New, more interactive and versatile uses of the Web are beginning to enable profound changes in the entire life cycle of scientific publications. Among these developments, one that is currently looming large in many scientists’ minds is open access.
Clarence Mann, University of Michigan • Mann is crossing many boundaries on the way to a master's in environmental and land use planning. His research is creating new tools for urban planners and decision makers.
UCAR is concerned that emails and data, including personal information about individuals, have been hacked from the University of East Anglia. The selective publication of some stolen emails and other papers taken out of context is not a responsible way to engage on the issue of climate change.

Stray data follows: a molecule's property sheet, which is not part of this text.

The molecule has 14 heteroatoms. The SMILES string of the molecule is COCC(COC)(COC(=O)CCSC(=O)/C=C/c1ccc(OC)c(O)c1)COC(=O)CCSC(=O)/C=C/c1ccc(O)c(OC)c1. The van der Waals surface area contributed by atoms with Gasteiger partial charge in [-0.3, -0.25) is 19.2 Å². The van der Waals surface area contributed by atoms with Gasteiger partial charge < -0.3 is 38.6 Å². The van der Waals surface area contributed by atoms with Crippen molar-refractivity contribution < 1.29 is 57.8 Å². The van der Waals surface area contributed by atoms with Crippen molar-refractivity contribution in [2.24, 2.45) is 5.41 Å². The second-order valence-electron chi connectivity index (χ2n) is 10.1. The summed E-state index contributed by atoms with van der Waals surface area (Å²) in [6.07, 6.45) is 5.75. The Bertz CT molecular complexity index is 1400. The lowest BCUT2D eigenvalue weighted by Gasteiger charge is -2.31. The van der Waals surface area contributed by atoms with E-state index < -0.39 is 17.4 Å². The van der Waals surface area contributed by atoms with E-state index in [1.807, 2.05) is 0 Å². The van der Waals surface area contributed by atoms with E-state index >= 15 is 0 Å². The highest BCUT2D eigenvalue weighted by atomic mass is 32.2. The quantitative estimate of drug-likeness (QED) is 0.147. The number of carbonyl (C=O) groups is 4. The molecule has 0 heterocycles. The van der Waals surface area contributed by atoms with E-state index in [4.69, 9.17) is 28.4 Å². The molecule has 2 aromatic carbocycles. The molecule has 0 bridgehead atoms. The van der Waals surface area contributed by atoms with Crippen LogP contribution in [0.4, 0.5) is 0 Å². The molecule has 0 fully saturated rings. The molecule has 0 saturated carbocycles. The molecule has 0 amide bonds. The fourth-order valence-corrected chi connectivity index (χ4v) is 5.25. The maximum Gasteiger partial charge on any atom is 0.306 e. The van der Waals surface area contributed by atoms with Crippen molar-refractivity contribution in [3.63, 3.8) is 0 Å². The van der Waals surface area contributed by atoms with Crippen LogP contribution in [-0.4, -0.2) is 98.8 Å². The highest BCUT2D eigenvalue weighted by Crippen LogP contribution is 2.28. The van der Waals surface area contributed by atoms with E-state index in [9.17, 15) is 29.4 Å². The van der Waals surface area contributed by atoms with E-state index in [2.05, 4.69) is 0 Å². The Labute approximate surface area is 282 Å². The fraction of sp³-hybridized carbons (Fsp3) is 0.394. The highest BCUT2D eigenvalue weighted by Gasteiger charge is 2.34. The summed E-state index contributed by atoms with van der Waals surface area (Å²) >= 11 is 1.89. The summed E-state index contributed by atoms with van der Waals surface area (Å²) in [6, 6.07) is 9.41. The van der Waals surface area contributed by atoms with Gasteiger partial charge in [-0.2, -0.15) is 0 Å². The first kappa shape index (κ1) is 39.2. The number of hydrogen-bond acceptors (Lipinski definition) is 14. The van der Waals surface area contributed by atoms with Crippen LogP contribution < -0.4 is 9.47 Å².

How do people and organizations respond to extreme weather events—in particular, flash floods? Flash floods are already on average the leading cause of weather-related fatalities in the United States and second most common worldwide.
NCAR researchers are studying whether the eruption of Indonesia’s Mt. Toba supervolcano about 70,000–75,000 years ago may have cooled Earth enough to initiate an ice age and potentially alter the course of human evolution.
The 2008 Super Tuesday tornado outbreak swept through several southern states and the lower Ohio Valley, killing 57 people. NCAR scientist Julie Demuth helped the National Weather Service assess the societal impacts of the deadly storms.
Researchers are working toward predictions of climate change impacts in specific regions and even metropolitan areas. But are local and regional decision makers taking advantage of this science to begin to prepare for the impacts of global warming?
Eight leading professional organizations in the field of weather and climate today called on the next administration and Congress to better protect the United States from severe weather and climate change.